Alaskan Malamute Breed Magazine - Showsight


by NaNcy c. Russell

A quote from the standard —

“IMPORTANT: In judging Malamutes, their function as a sledge dog for heavy freighting in the Arctic must be given consideration above all else.”

I f there is any hope of preserving this breed’s ability to survive in the high Arctic and perform as a freight- ing sled dog, then both breeders and judges have to recognize and reward those traits. So what structure is necessary for a freighting sled dog? First Critical Attribute: The Malamute must have complete extension of the hock when the foot is on the ground. This is the forward force. The dog that pushes off with the hock bent is pushing up, not forward. This is extremely inefficient. Even worse is a dog that never extends the hock and lets it fly up behind. This looks like a bicycling action from the side. This should never be rewarded. Second Critical Attribute: The Malamute must have a solid, level back when moving. Yes, the standard says “gently sloping” and standing still the withers may be an inch higher than the top of the pelvis but when the dog moves and drops his head forward that back should be straight, strong and level. Do you want the dog to pull the load uphill? If you have ever seen dogs weight pull or a team start a heavy load, they drop the head and lower their body so that there is a straight forward pull at the height the tug line is attached to the load. Because of the longer coat over the shoulders, the topline may look slightly sloping but an actual slope from withers to croup is improper structure for a freighting dog. Third Critical Attribute: The Malamute must have bal- anced, moderate angulation. Moderate compared to what? The same New England mushers wrote the Siberian Husky standard in 1932 and the Alaskan Malamute standard in 1935, so moderate compared to the Siberian Husky is the likely answer. Our standard states the Malamute is not a racing sled dog. Draft horses and oxen have straight angles and heavy bone. The AMCA measuring committee in the early 1990s found 28 to 30 degree shoulder layback to be the maximum. Balance is critical for endurance. A dog with no endurance would never have survived. Once a dog could not continue to pull they became dog food. This was true not only for the Eskimos but also was the standard practice of Arctic explor- ers. As the expedition used up their supplies and the extra sleds and dogs were not needed, the excess dogs were used as dog food. Only the very best dogs returned. Fourth Critical Attribute: The Malamute must have large snowshoe feet. Perhaps this should be first, as every musher will tell you that a sled dog is only as good as his feet. It is imperative that Arctic animals be able to stay on top of the snow. Like a snowshoe, the large foot distributes the weight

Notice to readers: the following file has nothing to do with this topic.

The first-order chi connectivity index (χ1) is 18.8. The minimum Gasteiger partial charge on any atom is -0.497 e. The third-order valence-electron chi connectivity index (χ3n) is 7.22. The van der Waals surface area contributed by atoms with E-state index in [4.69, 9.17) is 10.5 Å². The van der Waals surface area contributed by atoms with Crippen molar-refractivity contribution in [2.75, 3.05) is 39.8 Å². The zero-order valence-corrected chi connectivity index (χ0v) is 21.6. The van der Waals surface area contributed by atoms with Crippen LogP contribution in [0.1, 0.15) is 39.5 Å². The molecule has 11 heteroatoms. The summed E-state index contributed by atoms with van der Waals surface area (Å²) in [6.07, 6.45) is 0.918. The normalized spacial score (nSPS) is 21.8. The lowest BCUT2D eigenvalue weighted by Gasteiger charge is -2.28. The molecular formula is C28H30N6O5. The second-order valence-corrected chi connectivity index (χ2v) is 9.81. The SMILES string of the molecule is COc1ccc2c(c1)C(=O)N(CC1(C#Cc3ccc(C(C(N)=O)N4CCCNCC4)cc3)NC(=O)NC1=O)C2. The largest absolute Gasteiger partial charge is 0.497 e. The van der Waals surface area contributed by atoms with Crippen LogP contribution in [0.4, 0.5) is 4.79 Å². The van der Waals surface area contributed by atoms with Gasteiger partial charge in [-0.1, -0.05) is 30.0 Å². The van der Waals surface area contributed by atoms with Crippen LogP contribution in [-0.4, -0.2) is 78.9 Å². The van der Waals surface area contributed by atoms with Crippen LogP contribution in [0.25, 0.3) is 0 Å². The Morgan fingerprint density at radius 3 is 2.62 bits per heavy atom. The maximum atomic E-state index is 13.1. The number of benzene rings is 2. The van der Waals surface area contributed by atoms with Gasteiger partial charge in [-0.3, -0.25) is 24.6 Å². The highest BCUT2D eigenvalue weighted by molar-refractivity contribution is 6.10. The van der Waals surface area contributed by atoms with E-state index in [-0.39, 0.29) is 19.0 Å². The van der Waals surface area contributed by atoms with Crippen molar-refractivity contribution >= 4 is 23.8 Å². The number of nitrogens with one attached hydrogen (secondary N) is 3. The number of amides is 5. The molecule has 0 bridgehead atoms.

of the dog so he does not sink to his belly in the snow. A small cat foot would be a life threatening detriment to a Malamute. Fifth Critical Attribute: The Malamute must have heavy bone and strong muscles. I love the last sentence of the 1935 Malamute standard—“The legs of the Malamute must indicate unusual strength and pulling power—any definite indication of unsoundness in feet or legs, standing or moving consti- tutes practically disqualification in the show ring.” The Alaskan Malamute is truly a survival-of-the-fittest breed. When one studies the life of the Eskimos in Alaska you come to realize that everything about this breed is a result of their subsistence hunter lifestyle. The Eskimos of North America and Greenland are the only people that lived in the high Arctic (above the treeline) all year. Scarcity of food demanded that they were nomads and the dogs pulling sleds in winter, boats in summer or packing their meager belong- ings were their only means of transportation. When I started in Malamutes in the mid-1960s there was very little information available about the breed. So I started reading books about Arctic exploration and Eskimo culture in hopes of learning more about the breed. These accounts always wrote about the dogs’ ability to survive at minus 60 degrees below zero with 40 mile per hour winds just curled up in the snow; how they could keep working on meager rations; their ability to find a buried trail and to avoid unsafe ice and their love of fighting. But I was looking for specific characteristics that contributed to the Malamute’s ability to survive in the Alaskan Arctic and perform his job. So I pro- ceeded to study the other land animals that live in the high Arctic all year: the arctic wolf, the arctic fox, the polar bear and the arctic hare. When you compare them to the same spe- cies found in the temperate climate and the warm areas, you will notice the following: As the species goes North the coat becomes denser, longer and hair increases on the extremities. The body and extremi- ties become rounder. The feet are larger and have more hair on them. The dewlap increases in size. The ears become smaller, thicker, and more furred. Also I noticed that all of the Arctic species have dark pigment, no stop, almond shaped eyes and tight lips. The book, The Arctic Year , written by Peter Freuchen and Finn Salomonsen explains in detail the reasons for the adapta- tions of Arctic animals, birds, insects and plants. Coat: This is the most critical characteristic for the Malamute’s survival in his native environment. The dense woolly, oily undercoat is filled with air which being a

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